Weekend Forecast for September 23-25, 2005
By Reagen Sulewski
September 23, 2005

I'm up here, perv.

It's now officially fall by the calendar as well as by the movie season, and some of the heaviest potential hitters of the season are starting to make their debuts. Two of the more highly anticipated films are among new films this weekend, along with a handful of lesser lights.

The ascendancy of Johnny Depp as one of the biggest stars of the box office in the last few years was a sudden as it was welcomed. Always lingering just below the surface as a critical and cult fave, his bravura turn in Pirates of the Caribbean woke the general public up to what a lot of us already knew: Johnny kicks all sorts of butt. He's continued that in a couple of other movies since then, but he now faces a bit of a test; how much can just his voice and a stop-motion simulacrum bring in?

Tim Burton's Corpse Bride is his second time around at a full-length stop-motion film, although he only produced The Nightmare Before Christmas. The same Gothic sensibilities run through this one, in service of the sort-of-scary, mostly-funny plot. Depp plays a nervous, milquetoast groom-to-be in an 18th century village who, while strolling through a particularly creepy stretch of forest, ends up proposing to a corpse in the ground. Hey, it was a different time; these things happened.

And hey, who doesn't love a wedding, even if it's to someone that strictly speaking, doesn't qualify for that "till death do us part" thing? Wackiness ensues as the whole family comes by and a mystery emerges... just why is this particular bride not resting in peace?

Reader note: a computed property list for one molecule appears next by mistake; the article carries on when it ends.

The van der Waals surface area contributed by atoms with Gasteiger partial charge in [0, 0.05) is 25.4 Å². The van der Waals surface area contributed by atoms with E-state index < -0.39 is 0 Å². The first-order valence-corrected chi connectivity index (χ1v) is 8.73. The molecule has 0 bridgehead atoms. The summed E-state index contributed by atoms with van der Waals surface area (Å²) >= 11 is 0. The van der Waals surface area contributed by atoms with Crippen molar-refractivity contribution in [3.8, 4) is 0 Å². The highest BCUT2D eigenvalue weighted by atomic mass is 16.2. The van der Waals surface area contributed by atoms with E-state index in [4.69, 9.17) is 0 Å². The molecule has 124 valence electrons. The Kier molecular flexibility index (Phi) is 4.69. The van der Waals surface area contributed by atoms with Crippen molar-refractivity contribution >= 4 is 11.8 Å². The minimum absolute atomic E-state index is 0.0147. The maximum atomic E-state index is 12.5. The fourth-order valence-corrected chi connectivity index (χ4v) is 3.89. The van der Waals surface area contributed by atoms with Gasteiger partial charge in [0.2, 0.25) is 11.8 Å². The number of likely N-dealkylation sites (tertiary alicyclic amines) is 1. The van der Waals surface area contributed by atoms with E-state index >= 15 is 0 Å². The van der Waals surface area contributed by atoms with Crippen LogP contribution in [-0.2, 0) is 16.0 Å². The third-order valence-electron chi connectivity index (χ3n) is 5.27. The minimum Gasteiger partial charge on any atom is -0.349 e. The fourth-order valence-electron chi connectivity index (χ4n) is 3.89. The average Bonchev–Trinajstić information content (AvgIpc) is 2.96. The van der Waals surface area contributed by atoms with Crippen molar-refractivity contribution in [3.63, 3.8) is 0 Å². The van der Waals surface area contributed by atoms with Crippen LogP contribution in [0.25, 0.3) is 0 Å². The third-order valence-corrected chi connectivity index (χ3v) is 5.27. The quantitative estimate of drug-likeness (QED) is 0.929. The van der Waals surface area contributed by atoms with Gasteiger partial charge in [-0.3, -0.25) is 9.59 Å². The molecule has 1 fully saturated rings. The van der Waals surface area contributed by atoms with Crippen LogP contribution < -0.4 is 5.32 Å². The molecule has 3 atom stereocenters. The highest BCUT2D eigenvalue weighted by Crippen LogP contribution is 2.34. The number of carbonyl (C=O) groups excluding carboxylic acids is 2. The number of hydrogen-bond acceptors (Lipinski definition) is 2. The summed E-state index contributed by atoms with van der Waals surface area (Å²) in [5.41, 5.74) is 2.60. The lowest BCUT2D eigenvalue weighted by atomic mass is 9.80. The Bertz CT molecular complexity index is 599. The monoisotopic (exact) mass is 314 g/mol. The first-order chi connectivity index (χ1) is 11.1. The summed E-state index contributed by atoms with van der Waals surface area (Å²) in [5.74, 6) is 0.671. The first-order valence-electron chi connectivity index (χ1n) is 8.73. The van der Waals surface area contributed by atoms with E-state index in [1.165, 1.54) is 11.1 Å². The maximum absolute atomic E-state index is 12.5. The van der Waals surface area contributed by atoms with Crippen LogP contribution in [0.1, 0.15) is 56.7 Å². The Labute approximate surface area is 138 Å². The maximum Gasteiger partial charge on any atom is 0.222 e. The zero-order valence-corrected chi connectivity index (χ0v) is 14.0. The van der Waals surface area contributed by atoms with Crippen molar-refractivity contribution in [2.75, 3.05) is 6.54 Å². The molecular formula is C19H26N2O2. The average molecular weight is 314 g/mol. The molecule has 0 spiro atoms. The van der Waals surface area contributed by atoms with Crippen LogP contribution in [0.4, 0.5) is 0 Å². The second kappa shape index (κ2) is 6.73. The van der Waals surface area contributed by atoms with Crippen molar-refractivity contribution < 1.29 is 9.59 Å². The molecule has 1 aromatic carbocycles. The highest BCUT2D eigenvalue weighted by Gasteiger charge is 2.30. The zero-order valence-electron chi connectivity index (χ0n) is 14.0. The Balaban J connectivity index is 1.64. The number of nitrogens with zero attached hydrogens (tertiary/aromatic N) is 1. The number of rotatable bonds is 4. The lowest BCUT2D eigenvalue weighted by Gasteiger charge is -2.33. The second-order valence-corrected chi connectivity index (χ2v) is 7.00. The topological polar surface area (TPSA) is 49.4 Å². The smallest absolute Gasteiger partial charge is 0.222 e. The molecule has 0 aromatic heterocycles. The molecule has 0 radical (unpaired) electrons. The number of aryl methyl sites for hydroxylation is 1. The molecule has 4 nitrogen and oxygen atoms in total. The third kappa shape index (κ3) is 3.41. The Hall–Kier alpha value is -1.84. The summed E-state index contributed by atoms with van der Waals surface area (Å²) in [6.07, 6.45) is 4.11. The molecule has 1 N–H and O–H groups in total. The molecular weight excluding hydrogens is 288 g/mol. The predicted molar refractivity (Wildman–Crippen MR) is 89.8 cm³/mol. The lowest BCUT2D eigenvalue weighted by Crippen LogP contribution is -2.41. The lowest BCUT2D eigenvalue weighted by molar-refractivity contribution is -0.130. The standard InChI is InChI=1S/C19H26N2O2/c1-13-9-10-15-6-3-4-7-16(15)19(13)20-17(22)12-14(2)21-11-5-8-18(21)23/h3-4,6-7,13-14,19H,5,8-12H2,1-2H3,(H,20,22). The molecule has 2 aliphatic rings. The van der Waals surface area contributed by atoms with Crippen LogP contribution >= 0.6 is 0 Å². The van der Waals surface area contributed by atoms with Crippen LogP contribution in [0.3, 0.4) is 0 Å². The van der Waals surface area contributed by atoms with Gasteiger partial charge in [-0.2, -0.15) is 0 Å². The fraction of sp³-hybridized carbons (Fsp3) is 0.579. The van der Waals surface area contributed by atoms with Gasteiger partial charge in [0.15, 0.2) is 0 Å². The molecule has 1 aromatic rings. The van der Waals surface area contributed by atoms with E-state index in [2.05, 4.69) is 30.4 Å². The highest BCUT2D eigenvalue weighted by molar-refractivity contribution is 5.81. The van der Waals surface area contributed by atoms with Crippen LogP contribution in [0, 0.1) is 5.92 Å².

In addition to Depp, the film has a roster of character actors, including Helena Bonham Carter as the titular ghoul, Emma Watson as Depp's living paramour, as well as Christopher Lee, Albert Finney and Tracey Ullman, among others. Nightmare Before Christmas's opening weekend take of around $6 million will surely be surpassed by a large amount, especially since it's been 12 years and this film opens on almost triple the screens. A limited run last weekend on five screens brought in an impressive $388,000, so the anticipation for this film is certainly there.

It doesn't quite pack that knockout punch in the ads, however, so it will rely a lot on how much of a following there is for Johnny Depp and Tim Burton at his most Burtonesque. Fortunately for this film, that's pretty high, as this summer's Charlie and the Chocolate Factory proved. Opening on 3,204 screens, Corpse Bride should be able to bring in about $16 million, which may be enough to win the weekend.

It faces tough competition here from Flightplan, the latest thriller starring Jodie Foster. Foster has taken her time with movies in the last few years, with just this and a small role in A Very Long Engagement since 2002's Panic Room. There are more than a couple bases of comparison between the two films, which can both be summed up as "a determined mother fights for/tries to find her child in an enclosed space". In the cast of Flightplan, her child goes missing in a seemingly impossible way: in the middle of a trans-oceanic flight on a jumbo jet, although according to all flight crew, her daughter was never on the plane. Thus begins her rampage to find her daughter, despite everyone telling her she's nuts.